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Out In Sports study proves what we’ve known for years: Athletes support LGBTQ teammates

For years out LGBTQ athletes have talked about receiving support from teammates. Now we have the proof.

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Out LGBTQ track and field athletes reported some of the best overall responses from teammates, with 88% of respondents saying they had a “good” or better experience.

The recent Out In Sports study revealed widespread acceptance of LGBTQ athletes who come out to teammates in high school and college. Professor Eric Anderson was a lead architect of the study. You can find more here.

I told you so.

I’m not surprised in the slightest.

Did I really have to conduct another study to prove the obvious?

That’s how I responded as the results came in on our Out In Sports study, the world’s largest study of openly gay, lesbian, bisexual and transgender high school and collegiate athletes who have come out to teammates while competing. The results show overwhelming acceptance – proof that LGBT athletes are playing and enjoying even competitive team sports – just like I knew they would.

After coming out of the closet as America’s first openly gay high school coach in 1993, suffering immense homophobia, I returned to college to complete a PhD on the topic.

In the intervening years between my coming out, and my first study in 2001, youth culture changed its view on homosexuality. In my first study, the first-ever study of openly gay athletes on high school and collegiate teams, I found these gay athletes experienced near-acceptance from teammates. In later studies, I showed how those results grew from near-acceptance to celebration.

I have for two decades argued that it was unfair to describe team-sport athletes as homophobic. I evidenced my claims with dozens of studies on the experiences of gay men and the attitudes of straight men toward gay men. I used surveys, interviews, ethnography and internet analysis to prove my point.

However, the message of my research has often been drowned out by a few high-profile athletes making homophobic comments, alongside the rightful cultural recognition that out gay men were highly under-represented in a few sports. In addition, various studies and reports of athletes in high school and college using language perceived to be anti-LGBT further masked the acceptance.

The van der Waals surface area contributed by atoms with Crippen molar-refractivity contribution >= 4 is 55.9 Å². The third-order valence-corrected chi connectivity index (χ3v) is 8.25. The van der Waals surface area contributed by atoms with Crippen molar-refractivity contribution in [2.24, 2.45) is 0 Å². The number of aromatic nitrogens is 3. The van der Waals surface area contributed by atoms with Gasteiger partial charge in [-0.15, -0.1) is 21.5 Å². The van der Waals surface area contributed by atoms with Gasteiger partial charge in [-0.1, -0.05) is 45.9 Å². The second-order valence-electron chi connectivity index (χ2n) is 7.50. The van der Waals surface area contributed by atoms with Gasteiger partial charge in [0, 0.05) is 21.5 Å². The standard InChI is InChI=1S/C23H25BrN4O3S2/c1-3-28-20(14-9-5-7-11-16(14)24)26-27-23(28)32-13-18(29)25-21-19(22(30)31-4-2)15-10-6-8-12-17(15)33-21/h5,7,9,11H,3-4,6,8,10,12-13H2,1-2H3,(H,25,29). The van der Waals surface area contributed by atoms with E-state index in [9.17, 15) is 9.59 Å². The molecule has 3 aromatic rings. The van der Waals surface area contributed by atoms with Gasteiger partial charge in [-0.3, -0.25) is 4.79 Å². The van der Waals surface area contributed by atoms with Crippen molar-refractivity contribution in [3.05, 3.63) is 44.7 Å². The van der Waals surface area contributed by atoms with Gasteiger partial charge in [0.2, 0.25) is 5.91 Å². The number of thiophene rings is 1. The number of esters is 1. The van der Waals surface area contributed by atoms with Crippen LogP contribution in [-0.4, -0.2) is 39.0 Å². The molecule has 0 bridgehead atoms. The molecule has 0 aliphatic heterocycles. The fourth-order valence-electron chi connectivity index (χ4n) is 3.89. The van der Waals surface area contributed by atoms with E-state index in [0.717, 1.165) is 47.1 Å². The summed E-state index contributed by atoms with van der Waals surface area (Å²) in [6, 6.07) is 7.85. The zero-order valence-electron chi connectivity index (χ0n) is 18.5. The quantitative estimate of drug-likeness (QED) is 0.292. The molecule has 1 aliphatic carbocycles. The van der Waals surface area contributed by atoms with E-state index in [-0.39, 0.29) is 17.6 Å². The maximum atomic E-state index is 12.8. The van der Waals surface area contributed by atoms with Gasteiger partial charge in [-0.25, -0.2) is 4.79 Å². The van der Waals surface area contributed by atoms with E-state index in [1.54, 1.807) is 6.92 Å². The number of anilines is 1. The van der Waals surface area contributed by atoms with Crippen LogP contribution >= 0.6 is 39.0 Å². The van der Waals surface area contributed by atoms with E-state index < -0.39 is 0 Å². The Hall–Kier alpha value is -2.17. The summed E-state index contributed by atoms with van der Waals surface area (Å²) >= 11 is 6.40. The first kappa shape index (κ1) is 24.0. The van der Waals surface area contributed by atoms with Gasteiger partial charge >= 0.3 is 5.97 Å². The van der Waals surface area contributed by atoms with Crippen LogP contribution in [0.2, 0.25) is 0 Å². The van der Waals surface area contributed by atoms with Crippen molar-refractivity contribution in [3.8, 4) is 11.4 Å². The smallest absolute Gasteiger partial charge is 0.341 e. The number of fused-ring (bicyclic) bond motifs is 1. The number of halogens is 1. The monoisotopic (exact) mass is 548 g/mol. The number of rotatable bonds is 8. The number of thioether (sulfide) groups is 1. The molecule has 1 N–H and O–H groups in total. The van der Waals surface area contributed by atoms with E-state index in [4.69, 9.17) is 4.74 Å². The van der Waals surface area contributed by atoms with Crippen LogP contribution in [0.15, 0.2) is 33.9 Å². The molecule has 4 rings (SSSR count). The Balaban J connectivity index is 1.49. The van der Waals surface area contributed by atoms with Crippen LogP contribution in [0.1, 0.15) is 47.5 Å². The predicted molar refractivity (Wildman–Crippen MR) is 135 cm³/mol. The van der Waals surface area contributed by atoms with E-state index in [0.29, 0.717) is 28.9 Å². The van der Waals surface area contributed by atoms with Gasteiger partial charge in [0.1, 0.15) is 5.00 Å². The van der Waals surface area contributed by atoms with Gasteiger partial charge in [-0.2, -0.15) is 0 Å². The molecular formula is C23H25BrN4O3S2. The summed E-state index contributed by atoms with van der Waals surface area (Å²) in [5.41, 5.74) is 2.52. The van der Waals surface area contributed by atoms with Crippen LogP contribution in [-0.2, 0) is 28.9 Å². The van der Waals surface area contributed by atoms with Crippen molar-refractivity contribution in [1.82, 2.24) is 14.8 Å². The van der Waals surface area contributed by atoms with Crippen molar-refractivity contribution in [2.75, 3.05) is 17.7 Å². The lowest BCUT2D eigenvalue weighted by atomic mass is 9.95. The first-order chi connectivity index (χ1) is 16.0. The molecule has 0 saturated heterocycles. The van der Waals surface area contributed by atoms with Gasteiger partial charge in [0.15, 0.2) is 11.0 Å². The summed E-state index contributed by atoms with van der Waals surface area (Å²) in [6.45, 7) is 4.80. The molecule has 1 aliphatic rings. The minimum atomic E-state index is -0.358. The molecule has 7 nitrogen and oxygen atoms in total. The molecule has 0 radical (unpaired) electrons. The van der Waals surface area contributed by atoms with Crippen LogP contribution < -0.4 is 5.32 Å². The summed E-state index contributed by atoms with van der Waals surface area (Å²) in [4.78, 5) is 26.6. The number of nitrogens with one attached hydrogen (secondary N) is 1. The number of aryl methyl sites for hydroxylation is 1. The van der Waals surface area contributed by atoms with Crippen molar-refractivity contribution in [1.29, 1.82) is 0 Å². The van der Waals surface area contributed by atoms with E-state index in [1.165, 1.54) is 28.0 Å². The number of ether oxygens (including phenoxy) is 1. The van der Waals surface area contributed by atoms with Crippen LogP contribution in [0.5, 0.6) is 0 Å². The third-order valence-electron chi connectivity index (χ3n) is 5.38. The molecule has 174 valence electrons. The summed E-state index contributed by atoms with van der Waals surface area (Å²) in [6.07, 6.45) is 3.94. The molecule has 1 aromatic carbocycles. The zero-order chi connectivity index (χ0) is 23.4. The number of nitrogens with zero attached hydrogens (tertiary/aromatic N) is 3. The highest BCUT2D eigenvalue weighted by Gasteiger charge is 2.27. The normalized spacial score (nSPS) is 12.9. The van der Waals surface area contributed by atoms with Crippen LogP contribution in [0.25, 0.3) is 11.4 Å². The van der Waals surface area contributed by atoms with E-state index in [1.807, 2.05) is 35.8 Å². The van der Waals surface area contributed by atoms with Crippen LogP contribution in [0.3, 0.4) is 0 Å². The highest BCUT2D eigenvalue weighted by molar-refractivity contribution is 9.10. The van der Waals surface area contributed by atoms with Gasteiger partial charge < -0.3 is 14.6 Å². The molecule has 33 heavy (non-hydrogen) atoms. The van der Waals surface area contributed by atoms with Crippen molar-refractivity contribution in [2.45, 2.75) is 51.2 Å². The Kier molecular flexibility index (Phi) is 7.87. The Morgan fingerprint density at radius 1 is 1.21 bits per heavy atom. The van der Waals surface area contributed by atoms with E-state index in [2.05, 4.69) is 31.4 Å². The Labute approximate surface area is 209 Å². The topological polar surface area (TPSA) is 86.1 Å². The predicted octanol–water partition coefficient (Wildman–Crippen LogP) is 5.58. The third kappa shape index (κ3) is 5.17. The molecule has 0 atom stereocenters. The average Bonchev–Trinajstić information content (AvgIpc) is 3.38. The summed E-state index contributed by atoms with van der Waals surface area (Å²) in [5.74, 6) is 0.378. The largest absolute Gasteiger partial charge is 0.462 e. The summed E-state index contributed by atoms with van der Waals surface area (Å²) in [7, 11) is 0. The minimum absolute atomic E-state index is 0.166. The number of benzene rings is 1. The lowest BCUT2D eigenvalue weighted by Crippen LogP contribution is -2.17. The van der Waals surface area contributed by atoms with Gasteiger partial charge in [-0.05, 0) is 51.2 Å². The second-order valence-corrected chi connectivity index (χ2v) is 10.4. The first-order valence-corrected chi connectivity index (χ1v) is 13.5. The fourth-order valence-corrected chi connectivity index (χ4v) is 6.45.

The wrongful portrayal of male team-sport athletes being hyper-homophobic was also fueled by studies of LGBT athletes that focused on said language in and around sports. These studies and reports often featured the experiences of those who speculated about acceptance levels but never came out while on a team, and they failed to properly contextualize a lot of the language in and around sports as banter between teammates.

Some of these studies were widely capitulated in the media, despite having very low numbers of actual out athletes sampled. These studies lead to the perception that athletes were hostile to gay men, and more broadly, hostile to other sexual and gender minorities. It was an indictment of more than sport, it was an indictment of youth.

Yet since 1993, the clear trend has been for youth to reject homophobia. Whereas it was homosexuality that was unacceptable in the 1980s, today it is homophobia that is not acceptable. Why should we therefore think that the same kid with gay friends in their history class would suddenly treat their gay teammate poorly on the football field? To the contrary, the Out In Sports study shows LGBT athletes are more likely to get support from their teammates than their other schoolmates.

Among the 1,000 experiences of coming out in the study of openly LGBT athletes from across the United States and Canada, the data speaks very loudly – when these athletes come out to teammates they far more often find acceptance and support than rejection.

Given the results of this study, continued utterances of sport (and therefore athletes and coaches) being homophobic is to commit an act of prejudice. They are not.

Just like I’ve been saying for two decades now.